Aug 22 2010 12:30 PM
Given the economics of today's newsrooms, journalists must do increasingly more with less. Few news organizations are in a position to deliver in-depth training on pressing issues or carve out time to reflect on their craft. Meanwhile, complex public mental health issues pose serious challenges – especially the return of Iraq and Afghanistan veterans, many of whom have served multiple tours of duty.
The Thomas Scattergood Foundation for Behavioral Health has awarded the Dart Center a grant to deliver professional training workshops for journalists in the Philadelphia metropolitan area. These workshops aim to increase the capacity of local and regional news media to provide informed, expertly-sourced and timely reporting on mental health issues. They will also connect working journalists, editors and producers with leading local and national experts, facilitate relationships that can inform news coverage over the long run, share best practices and navigate ethical challenges for journalists pursuing these stories.
Similar to "When Veterans Come Home," a workshop organized in Atlanta by the Dart Center in collaboration with the Columbia University Graduate School of Journalism and The Carter Center Mental Health program, the workshops in Philadelphia will draw on the expertise of these two institutional partners.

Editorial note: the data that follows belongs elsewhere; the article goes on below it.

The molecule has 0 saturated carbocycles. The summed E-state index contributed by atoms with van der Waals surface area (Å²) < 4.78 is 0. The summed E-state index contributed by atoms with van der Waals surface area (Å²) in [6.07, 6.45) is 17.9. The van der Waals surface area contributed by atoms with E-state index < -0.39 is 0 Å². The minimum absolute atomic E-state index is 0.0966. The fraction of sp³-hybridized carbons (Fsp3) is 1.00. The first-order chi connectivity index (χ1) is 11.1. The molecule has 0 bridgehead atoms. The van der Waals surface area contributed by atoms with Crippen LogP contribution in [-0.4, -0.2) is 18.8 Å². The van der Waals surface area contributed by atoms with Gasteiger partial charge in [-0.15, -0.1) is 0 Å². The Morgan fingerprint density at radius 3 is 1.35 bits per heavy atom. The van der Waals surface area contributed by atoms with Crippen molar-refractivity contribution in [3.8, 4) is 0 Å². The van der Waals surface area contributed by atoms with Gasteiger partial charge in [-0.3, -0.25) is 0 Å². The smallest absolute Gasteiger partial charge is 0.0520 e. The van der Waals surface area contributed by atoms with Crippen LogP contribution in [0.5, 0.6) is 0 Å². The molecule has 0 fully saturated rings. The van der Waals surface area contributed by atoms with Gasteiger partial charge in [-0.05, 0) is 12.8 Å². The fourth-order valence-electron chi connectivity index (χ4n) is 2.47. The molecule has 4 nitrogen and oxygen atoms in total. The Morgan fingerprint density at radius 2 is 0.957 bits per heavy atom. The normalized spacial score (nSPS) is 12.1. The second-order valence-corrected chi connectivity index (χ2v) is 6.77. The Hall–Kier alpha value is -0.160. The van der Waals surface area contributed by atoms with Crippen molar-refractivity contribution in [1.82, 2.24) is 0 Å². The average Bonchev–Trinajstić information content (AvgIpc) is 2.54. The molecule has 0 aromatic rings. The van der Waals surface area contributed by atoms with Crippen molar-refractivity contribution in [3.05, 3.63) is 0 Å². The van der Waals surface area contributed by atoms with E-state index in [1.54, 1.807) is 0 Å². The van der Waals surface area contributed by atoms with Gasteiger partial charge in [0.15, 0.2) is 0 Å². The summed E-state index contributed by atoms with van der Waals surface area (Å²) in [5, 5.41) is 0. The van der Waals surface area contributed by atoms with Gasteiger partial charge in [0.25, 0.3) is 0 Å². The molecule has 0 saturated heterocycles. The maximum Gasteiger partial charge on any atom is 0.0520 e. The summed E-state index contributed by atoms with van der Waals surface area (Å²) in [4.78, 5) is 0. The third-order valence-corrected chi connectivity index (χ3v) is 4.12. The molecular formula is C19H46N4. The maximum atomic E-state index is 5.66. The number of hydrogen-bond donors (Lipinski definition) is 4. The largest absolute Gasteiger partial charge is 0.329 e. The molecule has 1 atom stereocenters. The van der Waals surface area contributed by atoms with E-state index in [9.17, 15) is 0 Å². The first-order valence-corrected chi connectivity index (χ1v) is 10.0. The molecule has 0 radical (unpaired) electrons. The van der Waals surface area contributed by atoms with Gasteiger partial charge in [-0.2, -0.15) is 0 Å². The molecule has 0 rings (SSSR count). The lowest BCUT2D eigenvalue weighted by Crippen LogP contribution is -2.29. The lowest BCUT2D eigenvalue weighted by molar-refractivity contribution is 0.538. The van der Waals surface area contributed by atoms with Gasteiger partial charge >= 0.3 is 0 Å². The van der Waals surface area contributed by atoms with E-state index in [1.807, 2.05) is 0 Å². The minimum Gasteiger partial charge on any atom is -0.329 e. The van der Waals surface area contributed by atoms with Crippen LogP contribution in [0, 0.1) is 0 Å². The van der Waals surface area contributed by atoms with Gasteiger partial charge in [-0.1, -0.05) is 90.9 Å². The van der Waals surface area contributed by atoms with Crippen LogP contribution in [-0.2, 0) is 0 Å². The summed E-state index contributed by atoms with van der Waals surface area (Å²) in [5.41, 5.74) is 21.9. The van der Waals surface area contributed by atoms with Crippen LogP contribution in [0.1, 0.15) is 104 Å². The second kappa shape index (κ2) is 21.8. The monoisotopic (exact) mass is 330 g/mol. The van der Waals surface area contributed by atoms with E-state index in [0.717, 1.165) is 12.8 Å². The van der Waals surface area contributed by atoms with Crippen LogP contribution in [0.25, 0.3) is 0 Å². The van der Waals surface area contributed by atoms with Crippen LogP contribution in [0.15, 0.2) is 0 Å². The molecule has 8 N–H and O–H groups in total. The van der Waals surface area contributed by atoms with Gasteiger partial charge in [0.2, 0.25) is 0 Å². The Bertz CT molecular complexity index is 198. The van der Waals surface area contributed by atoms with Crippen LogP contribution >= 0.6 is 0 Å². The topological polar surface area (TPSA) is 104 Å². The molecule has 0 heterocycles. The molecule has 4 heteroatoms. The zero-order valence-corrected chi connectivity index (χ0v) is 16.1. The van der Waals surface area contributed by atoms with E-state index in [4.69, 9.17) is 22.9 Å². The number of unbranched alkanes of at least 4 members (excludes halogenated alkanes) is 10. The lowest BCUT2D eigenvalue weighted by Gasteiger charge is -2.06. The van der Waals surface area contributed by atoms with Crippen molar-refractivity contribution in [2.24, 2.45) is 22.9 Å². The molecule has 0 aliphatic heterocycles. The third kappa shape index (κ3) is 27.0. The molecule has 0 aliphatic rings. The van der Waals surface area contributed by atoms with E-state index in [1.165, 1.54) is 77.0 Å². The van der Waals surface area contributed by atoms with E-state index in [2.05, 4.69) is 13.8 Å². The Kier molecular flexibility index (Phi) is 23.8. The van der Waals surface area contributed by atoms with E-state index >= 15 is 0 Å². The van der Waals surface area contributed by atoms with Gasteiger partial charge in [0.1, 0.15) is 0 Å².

The workshops will be used as the basis for permanent website resources, including tip sheets, background briefing documents, expert interviews and other materials to promote effective and ethical reporting on mental health issues to serve the wider journalism community.
Kate Black is associate director of the Dart Center for Journalism and Trauma, encouraging innovative reporting on violence, conflict and tragedy worldwide from the Center’s headquarters at Columbia University in New York City. She oversees all of the Dart Center’s programs and activities in North America, including the Dart Awards for Excellence in Coverage of Trauma, the Ochberg Fellowships, the Dart Academic Fellowships, as well as national and regional specialized reporting workshops, public events and partnerships. For seven years prior to joining the Dart Center, Kate was a program officer at the Open Society Foundations where she directed the Soros Justice Fellowships and founded and directed the Katrina Media Fellowships, each $1 million grantmaking programs.
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